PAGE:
Diabetic macular edema (DME) is a significant complication of diabetes, often leading to vision loss. A recent review paper published in the journal MDPI provides evidence-based recommendations on using intravitreal dexamethasone implants (DEX) for treating DME. DEX is a corticosteroid implant that reduces inflammation and fluid accumulation in the retina.
The paper was authored by an international team of researchers working with the Sbarro Health Research Organization (SHRO) under the leadership of Antonio Giordano, M.D., Ph.D., Founder and Director of SHRO. The authors suggest considering DEX as a first-line strategy in certain situations. For instance, patients with signs of inflammation or have had eye surgery.
DME occurs when fluid accumulates in the macula - the central part of the retina responsible for sharp and detailed vision. Despite significant advancements in therapeutic management, DME remains a clinical challenge due to the increasing global prevalence of diabetes.
The authors also recommend DEX for patients with recent cardiovascular events like heart attacks or strokes. These patients may have an increased risk of bleeding or thrombosis from anti-VEGF injections. Pregnant women needing urgent treatment to prevent vision loss and patients scheduled for cataract surgery or with poor compliance with frequent injections might also benefit from DEX.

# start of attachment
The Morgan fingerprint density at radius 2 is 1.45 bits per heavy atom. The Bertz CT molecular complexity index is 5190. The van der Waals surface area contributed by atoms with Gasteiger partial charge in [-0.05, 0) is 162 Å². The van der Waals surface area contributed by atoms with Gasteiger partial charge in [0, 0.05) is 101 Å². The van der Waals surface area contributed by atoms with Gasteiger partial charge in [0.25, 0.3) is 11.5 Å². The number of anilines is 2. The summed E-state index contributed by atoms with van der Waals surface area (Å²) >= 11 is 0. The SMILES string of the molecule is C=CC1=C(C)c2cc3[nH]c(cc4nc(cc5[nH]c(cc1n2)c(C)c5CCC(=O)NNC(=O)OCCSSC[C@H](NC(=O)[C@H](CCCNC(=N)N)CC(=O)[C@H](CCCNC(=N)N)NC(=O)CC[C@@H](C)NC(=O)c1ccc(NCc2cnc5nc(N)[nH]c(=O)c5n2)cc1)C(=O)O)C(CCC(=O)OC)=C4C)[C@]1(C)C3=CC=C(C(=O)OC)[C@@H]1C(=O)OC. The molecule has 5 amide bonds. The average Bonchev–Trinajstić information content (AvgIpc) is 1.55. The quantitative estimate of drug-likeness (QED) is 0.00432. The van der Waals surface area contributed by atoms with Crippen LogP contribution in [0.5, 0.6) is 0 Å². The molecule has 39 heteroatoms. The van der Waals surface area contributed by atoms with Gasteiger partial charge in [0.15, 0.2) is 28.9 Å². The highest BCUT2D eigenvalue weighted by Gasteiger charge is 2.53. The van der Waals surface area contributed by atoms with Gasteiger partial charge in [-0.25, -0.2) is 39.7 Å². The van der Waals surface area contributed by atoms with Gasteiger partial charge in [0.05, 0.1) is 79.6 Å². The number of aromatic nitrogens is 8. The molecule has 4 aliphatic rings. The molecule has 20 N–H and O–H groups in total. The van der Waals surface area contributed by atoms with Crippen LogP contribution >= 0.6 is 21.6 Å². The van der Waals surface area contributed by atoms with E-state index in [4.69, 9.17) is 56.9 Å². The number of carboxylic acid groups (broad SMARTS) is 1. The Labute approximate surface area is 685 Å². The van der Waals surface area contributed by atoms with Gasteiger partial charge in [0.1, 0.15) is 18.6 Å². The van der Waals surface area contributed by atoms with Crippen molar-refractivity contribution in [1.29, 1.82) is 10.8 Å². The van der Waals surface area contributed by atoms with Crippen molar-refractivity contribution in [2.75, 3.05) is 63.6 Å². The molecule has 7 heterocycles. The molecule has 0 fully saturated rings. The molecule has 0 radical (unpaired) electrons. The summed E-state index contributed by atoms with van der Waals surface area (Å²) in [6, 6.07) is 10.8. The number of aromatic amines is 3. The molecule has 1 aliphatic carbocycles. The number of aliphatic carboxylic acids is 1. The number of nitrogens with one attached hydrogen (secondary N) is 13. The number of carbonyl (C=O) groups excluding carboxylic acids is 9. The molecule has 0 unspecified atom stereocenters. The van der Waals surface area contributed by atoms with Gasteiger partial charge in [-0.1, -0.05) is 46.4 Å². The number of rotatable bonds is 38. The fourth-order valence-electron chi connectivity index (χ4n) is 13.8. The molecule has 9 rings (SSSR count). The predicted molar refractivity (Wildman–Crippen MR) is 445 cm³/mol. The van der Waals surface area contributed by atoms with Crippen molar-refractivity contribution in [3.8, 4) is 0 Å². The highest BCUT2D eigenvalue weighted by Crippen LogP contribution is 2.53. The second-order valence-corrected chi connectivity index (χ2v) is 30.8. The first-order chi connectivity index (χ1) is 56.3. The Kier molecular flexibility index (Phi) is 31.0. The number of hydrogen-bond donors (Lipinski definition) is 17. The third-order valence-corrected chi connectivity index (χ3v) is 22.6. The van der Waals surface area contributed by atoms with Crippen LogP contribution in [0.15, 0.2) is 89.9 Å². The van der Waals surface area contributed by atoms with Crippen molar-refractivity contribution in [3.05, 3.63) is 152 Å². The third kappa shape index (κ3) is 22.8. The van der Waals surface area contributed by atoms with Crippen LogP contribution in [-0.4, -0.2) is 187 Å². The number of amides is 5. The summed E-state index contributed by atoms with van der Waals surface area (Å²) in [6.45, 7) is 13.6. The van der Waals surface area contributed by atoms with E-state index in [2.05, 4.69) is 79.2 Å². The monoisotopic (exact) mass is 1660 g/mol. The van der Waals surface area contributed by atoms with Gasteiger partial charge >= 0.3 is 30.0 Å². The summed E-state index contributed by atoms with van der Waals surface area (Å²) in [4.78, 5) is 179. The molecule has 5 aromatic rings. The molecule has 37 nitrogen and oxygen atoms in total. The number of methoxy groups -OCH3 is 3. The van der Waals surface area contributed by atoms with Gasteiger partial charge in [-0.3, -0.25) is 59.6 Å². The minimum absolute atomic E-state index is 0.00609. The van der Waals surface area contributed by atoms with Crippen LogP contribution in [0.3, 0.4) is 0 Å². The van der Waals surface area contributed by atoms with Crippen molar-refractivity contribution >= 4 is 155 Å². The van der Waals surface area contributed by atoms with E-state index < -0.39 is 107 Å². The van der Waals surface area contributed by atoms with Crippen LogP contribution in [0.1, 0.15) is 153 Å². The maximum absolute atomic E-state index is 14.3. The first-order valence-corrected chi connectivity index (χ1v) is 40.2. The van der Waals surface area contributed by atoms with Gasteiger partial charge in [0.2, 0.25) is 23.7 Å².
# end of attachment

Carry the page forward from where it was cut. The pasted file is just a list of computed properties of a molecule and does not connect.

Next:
Other aspects analyzed for DME treatment with DEX include when to start, switch, or stop DEX therapy based on factors like visual acuity, retinal thickness, intraocular pressure, and more.
The review explores whether combining DEX with laser photocoagulation could enhance the effect or reduce side effects of either therapy. It also addresses how to manage the association between glaucoma and DEX therapy since corticosteroids can increase eye pressure and damage the optic nerve. Additionally, it discusses the use of DEX implants in patients with DME undergoing cataract surgery. Because DME likely increases after surgery, the injection of a DEX implant preop or at the same time is highly recommended as it was shown to prevent DME or keep it from worsening.
“The use of dexamethasone implants in treating diabetic macular edema presents an opportunity for personalized treatment strategies based on individual patient characteristics and responses to therapy,” says Giordano. “As our understanding of DME continues to evolve, so too will our therapeutic approaches, ultimately leading to improved patient outcomes.” (TD/Newswise)